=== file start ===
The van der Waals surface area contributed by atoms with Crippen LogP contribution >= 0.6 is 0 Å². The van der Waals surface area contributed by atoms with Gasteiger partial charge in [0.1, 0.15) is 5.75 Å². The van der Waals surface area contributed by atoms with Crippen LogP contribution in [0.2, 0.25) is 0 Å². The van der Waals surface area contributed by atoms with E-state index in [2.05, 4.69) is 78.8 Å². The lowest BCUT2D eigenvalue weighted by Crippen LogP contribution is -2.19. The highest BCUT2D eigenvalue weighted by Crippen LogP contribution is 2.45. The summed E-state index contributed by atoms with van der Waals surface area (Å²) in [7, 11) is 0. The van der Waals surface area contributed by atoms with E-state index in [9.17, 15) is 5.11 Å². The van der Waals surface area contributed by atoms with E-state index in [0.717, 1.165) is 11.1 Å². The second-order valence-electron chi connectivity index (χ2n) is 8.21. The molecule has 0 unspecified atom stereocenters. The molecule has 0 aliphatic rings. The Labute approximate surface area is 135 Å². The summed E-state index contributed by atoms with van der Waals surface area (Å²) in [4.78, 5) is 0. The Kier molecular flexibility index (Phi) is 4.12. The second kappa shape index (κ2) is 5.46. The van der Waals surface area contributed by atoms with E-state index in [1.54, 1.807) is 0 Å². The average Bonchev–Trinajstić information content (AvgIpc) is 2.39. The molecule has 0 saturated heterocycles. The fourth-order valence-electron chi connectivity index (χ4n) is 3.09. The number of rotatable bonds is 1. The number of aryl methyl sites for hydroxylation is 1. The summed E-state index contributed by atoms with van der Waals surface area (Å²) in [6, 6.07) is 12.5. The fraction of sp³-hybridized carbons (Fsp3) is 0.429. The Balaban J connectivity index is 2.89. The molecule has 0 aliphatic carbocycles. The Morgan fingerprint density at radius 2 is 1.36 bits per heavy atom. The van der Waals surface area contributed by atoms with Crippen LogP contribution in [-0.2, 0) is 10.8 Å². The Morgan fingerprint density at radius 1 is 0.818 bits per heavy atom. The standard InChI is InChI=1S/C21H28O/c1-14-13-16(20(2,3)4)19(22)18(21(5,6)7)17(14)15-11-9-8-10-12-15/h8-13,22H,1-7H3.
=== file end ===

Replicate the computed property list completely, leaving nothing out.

The van der Waals surface area contributed by atoms with Crippen LogP contribution >= 0.6 is 0 Å². The van der Waals surface area contributed by atoms with Gasteiger partial charge in [0.1, 0.15) is 5.75 Å². The van der Waals surface area contributed by atoms with Crippen LogP contribution in [0.2, 0.25) is 0 Å². The van der Waals surface area contributed by atoms with E-state index in [2.05, 4.69) is 78.8 Å². The lowest BCUT2D eigenvalue weighted by Crippen LogP contribution is -2.19. The highest BCUT2D eigenvalue weighted by Crippen LogP contribution is 2.45. The summed E-state index contributed by atoms with van der Waals surface area (Å²) in [7, 11) is 0. The van der Waals surface area contributed by atoms with E-state index in [9.17, 15) is 5.11 Å². The van der Waals surface area contributed by atoms with E-state index in [0.717, 1.165) is 11.1 Å². The second-order valence-electron chi connectivity index (χ2n) is 8.21. The molecule has 0 unspecified atom stereocenters. The molecule has 0 aliphatic rings. The Labute approximate surface area is 135 Å². The summed E-state index contributed by atoms with van der Waals surface area (Å²) in [4.78, 5) is 0. The Kier molecular flexibility index (Phi) is 4.12. The second kappa shape index (κ2) is 5.46. The van der Waals surface area contributed by atoms with E-state index in [1.54, 1.807) is 0 Å². The average Bonchev–Trinajstić information content (AvgIpc) is 2.39. The molecule has 0 saturated heterocycles. The fourth-order valence-electron chi connectivity index (χ4n) is 3.09. The number of rotatable bonds is 1. The number of aryl methyl sites for hydroxylation is 1. The summed E-state index contributed by atoms with van der Waals surface area (Å²) in [6, 6.07) is 12.5. The fraction of sp³-hybridized carbons (Fsp3) is 0.429. The Balaban J connectivity index is 2.89. The molecule has 0 aliphatic carbocycles. The Morgan fingerprint density at radius 2 is 1.36 bits per heavy atom. The van der Waals surface area contributed by atoms with Crippen LogP contribution in [-0.2, 0) is 10.8 Å². The Morgan fingerprint density at radius 1 is 0.818 bits per heavy atom. The standard InChI is InChI=1S/C21H28O/c1-14-13-16(20(2,3)4)19(22)18(21(5,6)7)17(14)15-11-9-8-10-12-15/h8-13,22H,1-7H3.